Monday, October 31, 2011

'Cold Hits'

Nice treatment of probability, fingerprint analysis, and the birthdays-in-a-room example via a recent John McGowan post:

Friday, October 28, 2011

Obviously, Pi = 4

For any who have never seen it, an oldie-but-goodie puzzle today... simple proof that pi = 4 :

Wednesday, October 26, 2011

From the What-Is-Math-Good-For-Anyway-Dept.

Wow, who knew:  

"Six of the 10 writers of 'The Simpsons' are high-level mathematics PhDs and for years they have been making mathematical jokes to each other in the series, such as writing formulae up on blackboards or on car numberplates. The jokes have developed a cult following among the scientific community."

Simon Singh knew... see:

[image via wikimedia commons]

Tuesday, October 25, 2011

Marilyn Rolls the Dice...

Marilyn Vos Savant, who brought the Monty Hall Problem to public view, stirs the probability pot again with this Sunday magazine problem asking which result is the more likely outcome from 20 throws of a die: a) 11111111111111111111 or b) 66234441536125563152

[Addendum: I've now gotten around to reading many of the comments to the above link, and interestingly, once again Marilyn has opened a can of worms. Her logic/math is correct, yet many misinterpret the problem and once again think she is wrong, as they did originally in the case of the Monty Hall Problem. 
The problem reminds me slightly of Newcomb's Paradox where a notion of 'backwards causation' comes into play to confuse the issues; except that Newcomb's Paradox is essentially unresolved, whereas this dice problem is clearly resolvable.]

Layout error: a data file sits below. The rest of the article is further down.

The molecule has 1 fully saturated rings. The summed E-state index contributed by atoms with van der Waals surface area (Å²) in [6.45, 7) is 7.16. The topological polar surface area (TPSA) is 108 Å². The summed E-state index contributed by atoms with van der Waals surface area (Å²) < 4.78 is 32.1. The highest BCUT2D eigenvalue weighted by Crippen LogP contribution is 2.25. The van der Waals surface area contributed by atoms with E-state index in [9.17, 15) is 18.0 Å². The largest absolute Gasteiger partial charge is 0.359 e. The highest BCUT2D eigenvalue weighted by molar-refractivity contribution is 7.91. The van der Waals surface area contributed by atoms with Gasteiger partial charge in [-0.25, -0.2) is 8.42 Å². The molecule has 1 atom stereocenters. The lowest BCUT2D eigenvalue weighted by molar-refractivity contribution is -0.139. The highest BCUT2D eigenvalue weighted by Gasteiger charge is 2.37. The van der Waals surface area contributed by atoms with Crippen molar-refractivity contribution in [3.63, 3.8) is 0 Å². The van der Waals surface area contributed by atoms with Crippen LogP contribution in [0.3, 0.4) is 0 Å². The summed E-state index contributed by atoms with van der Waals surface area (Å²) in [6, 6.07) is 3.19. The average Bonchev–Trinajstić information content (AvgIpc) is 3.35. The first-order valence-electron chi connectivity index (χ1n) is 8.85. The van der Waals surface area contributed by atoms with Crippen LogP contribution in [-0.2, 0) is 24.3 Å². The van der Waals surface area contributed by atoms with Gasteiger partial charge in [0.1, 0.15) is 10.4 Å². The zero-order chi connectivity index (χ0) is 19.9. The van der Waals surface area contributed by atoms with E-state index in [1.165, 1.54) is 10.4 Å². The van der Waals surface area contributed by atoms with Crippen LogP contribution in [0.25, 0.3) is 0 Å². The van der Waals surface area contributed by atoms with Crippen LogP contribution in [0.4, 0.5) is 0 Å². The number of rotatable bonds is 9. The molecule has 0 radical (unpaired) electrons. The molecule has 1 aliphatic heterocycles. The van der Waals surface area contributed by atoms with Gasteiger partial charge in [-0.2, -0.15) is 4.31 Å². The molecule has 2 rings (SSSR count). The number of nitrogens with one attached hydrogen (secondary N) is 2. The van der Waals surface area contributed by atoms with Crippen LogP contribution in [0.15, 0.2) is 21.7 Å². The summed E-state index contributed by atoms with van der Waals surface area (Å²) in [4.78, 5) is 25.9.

Saturday, October 22, 2011

Rumbling In Cantor's Paradise

 "No one will drive us from the paradise which Cantor created for us." -- David Hilbert

I wasn't aware there was very much serious controversy over Cantor's proof that the real number set is uncountable (versus the set of integers which is countable), but RJ Lipton is aware of the naysayers out there and takes a stab at reaching them here:

(Not sure Lipton will win over any doubters with his argument, but for most, Cantor probably doesn't even require a defense; at any rate some interesting comments below Lipton's post.)

Friday, October 21, 2011

A Wiseman Puzzle... and Martin

Richard Wiseman's puzzle for today might keep you busy for awhile:

(he'll post the answer on Mon. -- answer HERE)

p.s.... Happy Birthday to Martin Gardner today, wherever he is Recreationing In Peace.
(a 4-min. NPR remembrance at the time of his death here)

Tuesday, October 18, 2011

"Problem Solving Flowsheet" ;-)

Not exactly math, but problem-solving for all you lab rats... Yesterday, in a lab, I ran across a technical ;-) "problem solving flowsheet" taped to the wall -- when I got home I looked it up on the internet and of course found lots of references to the very same sheet, so I may be among the last to have seen this (don't know how long it's been going around).
In case you've missed it too you can check it out here (adult language):

Monday, October 17, 2011

Reuben Hersh's Mathematical Experience...